Fund Raising Beneﬁts and Special Events. These are activities that are staged for a variety of reasons, one of which is to raise money for current programs and operating support. Typical special events will produce 50 percent net revenues for the organization. Other valid reasons and beneﬁts include opportunities to educate the community about the organization’s work; to recognize and honor volunteers, donors, and other supporters; to improve the organization’s image in the community; and to recruit and involve volunteers.
Door-to-Door Soliciting. Very few organizations use this arduous method of fund raising, and even then, not with a great deal of success. Local schools, especially the students from sports teams and bands knocking on doors in the neighborhood, often have good success, especially after announcing their intentions in local newspapers and on posters in the community.
Communicating Through the Media. Advertising space in newspapers and airtime on radio and TV are costly and require a strong emotional appeal or a natural disaster of major proportions, such as a hurricane or earthquake or the tragic terrorist attacks of September 11, 2001, to elicit what are essentially impulse givers to respond. Newspaper articles and feature stories are good for publicity but rarely generate much in the way of contributions.
The Annual Fund Calendar
When should an organization raise money? Whenever it needs money to carry out its programs and to deliver its services. When is the money most urgently needed? Every day of the year. So when should the organization raise money? Every day of the year.
This ancient wisdom applies today as much as in the decades past. But variations in the interpretation may be necessary. Fund raising every day of the year would be difﬁcult and somewhat tiring. Taking advantage of the entire year, all twelve months, is a wise use of time. This permits sufﬁcient time for the planning, research, volunteer recruitment, cultivation, and solicitation of the critically important major donors.
July and August are heavy vacation months in the United States, so fund raising is sometimes less successful. However these months can offer manifold opportunities for cultivation visits of prospects and donors. The pace of fund raising drops off, time becomes available to review what has been accomplished, and the opportunity to adjust and ﬁne-tune the fund raising activity is at hand. A planning draft can be prepared for revision, updating, and expansion during the ﬁnal months of the year.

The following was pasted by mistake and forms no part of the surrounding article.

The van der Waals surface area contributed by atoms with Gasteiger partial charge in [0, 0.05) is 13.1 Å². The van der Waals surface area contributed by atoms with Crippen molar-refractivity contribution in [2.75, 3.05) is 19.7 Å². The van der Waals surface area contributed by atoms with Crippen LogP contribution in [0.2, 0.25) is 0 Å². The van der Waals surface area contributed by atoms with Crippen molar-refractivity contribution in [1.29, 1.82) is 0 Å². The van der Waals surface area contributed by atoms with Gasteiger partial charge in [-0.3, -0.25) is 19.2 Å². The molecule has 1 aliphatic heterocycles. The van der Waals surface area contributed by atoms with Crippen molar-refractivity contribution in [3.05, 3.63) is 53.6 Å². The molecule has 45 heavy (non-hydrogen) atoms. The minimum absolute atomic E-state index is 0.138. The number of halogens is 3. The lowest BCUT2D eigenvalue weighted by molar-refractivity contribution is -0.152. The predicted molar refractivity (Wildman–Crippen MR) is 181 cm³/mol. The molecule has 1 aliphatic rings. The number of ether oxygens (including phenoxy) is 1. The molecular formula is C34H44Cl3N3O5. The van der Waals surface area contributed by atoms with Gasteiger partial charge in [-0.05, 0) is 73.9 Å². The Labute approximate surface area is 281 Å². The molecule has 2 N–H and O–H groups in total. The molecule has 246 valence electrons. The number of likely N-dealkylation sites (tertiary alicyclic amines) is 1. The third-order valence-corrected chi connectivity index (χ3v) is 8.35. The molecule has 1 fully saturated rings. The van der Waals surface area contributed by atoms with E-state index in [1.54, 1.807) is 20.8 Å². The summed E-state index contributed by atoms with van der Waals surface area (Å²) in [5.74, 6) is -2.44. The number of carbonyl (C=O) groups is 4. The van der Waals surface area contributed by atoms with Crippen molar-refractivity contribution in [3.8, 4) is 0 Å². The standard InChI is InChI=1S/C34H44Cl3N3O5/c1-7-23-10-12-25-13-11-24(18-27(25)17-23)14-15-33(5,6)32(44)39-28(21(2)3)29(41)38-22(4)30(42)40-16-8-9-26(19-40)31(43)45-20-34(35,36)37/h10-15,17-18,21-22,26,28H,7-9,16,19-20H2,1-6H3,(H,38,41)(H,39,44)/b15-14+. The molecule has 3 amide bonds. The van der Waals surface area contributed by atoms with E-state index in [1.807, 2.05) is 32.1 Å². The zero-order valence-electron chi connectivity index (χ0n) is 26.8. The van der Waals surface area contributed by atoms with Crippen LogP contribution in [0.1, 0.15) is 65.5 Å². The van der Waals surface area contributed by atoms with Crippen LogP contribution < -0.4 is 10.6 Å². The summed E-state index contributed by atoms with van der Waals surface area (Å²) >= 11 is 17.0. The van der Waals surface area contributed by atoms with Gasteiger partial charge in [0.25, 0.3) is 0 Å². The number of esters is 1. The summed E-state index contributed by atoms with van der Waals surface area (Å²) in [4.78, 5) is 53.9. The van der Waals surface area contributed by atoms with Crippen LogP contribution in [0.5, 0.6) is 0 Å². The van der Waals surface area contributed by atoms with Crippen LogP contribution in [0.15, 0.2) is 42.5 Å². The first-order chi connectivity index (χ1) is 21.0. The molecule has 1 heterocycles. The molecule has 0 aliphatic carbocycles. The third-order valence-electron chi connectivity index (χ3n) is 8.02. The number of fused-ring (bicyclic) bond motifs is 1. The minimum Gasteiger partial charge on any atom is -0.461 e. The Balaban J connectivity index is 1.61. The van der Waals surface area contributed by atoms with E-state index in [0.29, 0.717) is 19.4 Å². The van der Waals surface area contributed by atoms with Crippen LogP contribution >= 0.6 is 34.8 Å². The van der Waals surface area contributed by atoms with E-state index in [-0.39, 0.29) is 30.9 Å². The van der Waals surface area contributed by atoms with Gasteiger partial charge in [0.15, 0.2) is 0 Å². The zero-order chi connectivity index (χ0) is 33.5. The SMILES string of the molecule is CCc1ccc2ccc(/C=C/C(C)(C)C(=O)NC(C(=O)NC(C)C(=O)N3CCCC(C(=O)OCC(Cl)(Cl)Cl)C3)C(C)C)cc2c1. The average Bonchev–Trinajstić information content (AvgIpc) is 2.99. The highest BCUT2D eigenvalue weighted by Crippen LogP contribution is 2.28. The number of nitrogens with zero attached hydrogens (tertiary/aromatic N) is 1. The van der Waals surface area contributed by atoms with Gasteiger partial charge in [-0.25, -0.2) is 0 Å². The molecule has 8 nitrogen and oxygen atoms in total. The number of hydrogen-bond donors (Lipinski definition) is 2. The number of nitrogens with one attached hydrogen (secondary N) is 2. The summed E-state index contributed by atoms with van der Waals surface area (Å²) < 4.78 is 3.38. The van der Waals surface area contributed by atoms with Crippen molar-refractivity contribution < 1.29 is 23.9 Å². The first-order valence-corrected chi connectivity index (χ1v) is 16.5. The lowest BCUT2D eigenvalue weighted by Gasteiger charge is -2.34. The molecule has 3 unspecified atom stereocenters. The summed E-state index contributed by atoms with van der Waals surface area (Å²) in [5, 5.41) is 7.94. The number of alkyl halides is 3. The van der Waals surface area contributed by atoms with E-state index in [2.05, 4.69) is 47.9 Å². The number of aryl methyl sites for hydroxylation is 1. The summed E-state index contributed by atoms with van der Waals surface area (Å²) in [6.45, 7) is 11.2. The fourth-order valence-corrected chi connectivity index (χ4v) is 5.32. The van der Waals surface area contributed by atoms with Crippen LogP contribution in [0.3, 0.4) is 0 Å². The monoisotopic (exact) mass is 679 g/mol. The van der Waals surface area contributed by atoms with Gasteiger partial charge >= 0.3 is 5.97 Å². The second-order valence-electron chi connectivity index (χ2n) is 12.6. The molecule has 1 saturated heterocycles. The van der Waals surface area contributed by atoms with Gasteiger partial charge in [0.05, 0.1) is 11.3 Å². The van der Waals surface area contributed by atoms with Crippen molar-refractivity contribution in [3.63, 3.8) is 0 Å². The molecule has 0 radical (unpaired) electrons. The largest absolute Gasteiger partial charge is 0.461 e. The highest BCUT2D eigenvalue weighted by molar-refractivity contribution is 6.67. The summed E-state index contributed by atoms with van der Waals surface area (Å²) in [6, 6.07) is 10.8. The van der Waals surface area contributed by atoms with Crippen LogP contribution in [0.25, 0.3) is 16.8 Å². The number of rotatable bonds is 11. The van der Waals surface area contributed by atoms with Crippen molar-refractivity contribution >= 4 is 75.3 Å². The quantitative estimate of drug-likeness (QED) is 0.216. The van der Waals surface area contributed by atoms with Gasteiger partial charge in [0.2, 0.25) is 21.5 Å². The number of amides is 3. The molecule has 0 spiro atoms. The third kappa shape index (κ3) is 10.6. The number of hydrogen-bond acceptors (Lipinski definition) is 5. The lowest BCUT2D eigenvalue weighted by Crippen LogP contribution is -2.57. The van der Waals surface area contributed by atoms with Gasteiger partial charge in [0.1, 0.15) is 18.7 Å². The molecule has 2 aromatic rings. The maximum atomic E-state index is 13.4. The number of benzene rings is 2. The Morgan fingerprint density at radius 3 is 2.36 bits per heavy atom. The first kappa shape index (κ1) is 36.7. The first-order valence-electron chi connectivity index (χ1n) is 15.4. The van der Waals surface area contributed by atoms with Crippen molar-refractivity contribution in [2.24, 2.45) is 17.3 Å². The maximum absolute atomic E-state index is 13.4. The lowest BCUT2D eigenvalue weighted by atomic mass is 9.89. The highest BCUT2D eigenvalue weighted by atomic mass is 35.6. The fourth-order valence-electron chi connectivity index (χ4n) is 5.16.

Planning includes analysis – that is, a prodding curiosity about the diversity of ﬁnancial needs that will affect fund raising plans in the ﬁscal year ahead. In addition to current program support, will there be a need to raise special-purpose, capital, and endowment money? How will this affect the annual fund plans?
The solicitation of gifts in person, by mail, by phone, through special events, and through grant applications is a year-round activity. A wisely developed plan will provide for multiple mail solicitations at carefully decided times during the course of the entire year. Some of these will be donor acquisition mailings. Others will involve upgrading mailings and appeals for special-purpose gifts.
The year’s fund raising calendar will include scheduled dates for special events, some designed to raise operating funds, others planned for the purpose of attracting attention to the organization or contributing to the luster of its image, and still others as fun-ﬁlled activities to recruit, involve, or recognize volunteers.